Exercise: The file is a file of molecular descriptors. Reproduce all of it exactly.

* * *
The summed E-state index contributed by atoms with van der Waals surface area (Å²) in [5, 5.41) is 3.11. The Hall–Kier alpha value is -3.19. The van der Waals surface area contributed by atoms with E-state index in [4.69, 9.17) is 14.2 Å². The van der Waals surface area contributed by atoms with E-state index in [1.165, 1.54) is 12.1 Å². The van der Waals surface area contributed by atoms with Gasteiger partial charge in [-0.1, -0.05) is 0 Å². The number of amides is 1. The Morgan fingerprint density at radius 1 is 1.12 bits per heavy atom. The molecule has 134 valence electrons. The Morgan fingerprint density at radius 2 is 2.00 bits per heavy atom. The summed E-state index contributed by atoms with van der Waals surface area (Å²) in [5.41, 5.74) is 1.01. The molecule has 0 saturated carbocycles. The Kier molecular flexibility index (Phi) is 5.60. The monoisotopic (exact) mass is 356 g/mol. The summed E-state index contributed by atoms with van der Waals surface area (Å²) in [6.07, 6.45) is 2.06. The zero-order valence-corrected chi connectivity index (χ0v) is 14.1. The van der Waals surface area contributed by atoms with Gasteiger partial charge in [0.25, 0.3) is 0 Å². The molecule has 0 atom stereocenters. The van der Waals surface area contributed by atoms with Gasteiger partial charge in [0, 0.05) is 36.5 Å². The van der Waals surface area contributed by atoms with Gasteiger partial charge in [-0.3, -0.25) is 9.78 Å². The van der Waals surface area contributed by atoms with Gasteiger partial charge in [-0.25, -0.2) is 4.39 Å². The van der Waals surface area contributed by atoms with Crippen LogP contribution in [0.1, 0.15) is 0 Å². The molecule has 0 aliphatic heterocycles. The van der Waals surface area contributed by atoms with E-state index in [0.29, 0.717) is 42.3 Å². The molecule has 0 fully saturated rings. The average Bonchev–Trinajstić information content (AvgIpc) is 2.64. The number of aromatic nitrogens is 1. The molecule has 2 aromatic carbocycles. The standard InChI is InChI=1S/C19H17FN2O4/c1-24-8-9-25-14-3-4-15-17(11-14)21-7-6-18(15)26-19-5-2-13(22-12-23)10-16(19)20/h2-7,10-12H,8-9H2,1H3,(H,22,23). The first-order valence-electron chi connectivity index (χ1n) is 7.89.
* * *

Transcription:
The summed E-state index contributed by atoms with van der Waals surface area (Å²) in [5, 5.41) is 3.11. The Hall–Kier alpha value is -3.19. The van der Waals surface area contributed by atoms with E-state index in [4.69, 9.17) is 14.2 Å². The van der Waals surface area contributed by atoms with E-state index in [1.165, 1.54) is 12.1 Å². The van der Waals surface area contributed by atoms with Gasteiger partial charge in [-0.1, -0.05) is 0 Å². The number of amides is 1. The Morgan fingerprint density at radius 1 is 1.12 bits per heavy atom. The molecule has 134 valence electrons. The Morgan fingerprint density at radius 2 is 2.00 bits per heavy atom. The summed E-state index contributed by atoms with van der Waals surface area (Å²) in [5.41, 5.74) is 1.01. The molecule has 0 saturated carbocycles. The Kier molecular flexibility index (Phi) is 5.60. The monoisotopic (exact) mass is 356 g/mol. The summed E-state index contributed by atoms with van der Waals surface area (Å²) in [6.07, 6.45) is 2.06. The zero-order valence-corrected chi connectivity index (χ0v) is 14.1. The van der Waals surface area contributed by atoms with Gasteiger partial charge in [0.25, 0.3) is 0 Å². The molecule has 0 atom stereocenters. The van der Waals surface area contributed by atoms with Gasteiger partial charge in [0, 0.05) is 36.5 Å². The van der Waals surface area contributed by atoms with Gasteiger partial charge in [-0.3, -0.25) is 9.78 Å². The van der Waals surface area contributed by atoms with Gasteiger partial charge in [-0.25, -0.2) is 4.39 Å². The van der Waals surface area contributed by atoms with Crippen LogP contribution in [0.1, 0.15) is 0 Å². The molecule has 0 aliphatic heterocycles. The van der Waals surface area contributed by atoms with E-state index in [0.29, 0.717) is 42.3 Å². The molecule has 0 fully saturated rings. The average Bonchev–Trinajstić information content (AvgIpc) is 2.64. The number of aromatic nitrogens is 1. The molecule has 2 aromatic carbocycles. The standard InChI is InChI=1S/C19H17FN2O4/c1-24-8-9-25-14-3-4-15-17(11-14)21-7-6-18(15)26-19-5-2-13(22-12-23)10-16(19)20/h2-7,10-12H,8-9H2,1H3,(H,22,23). The first-order valence-electron chi connectivity index (χ1n) is 7.89.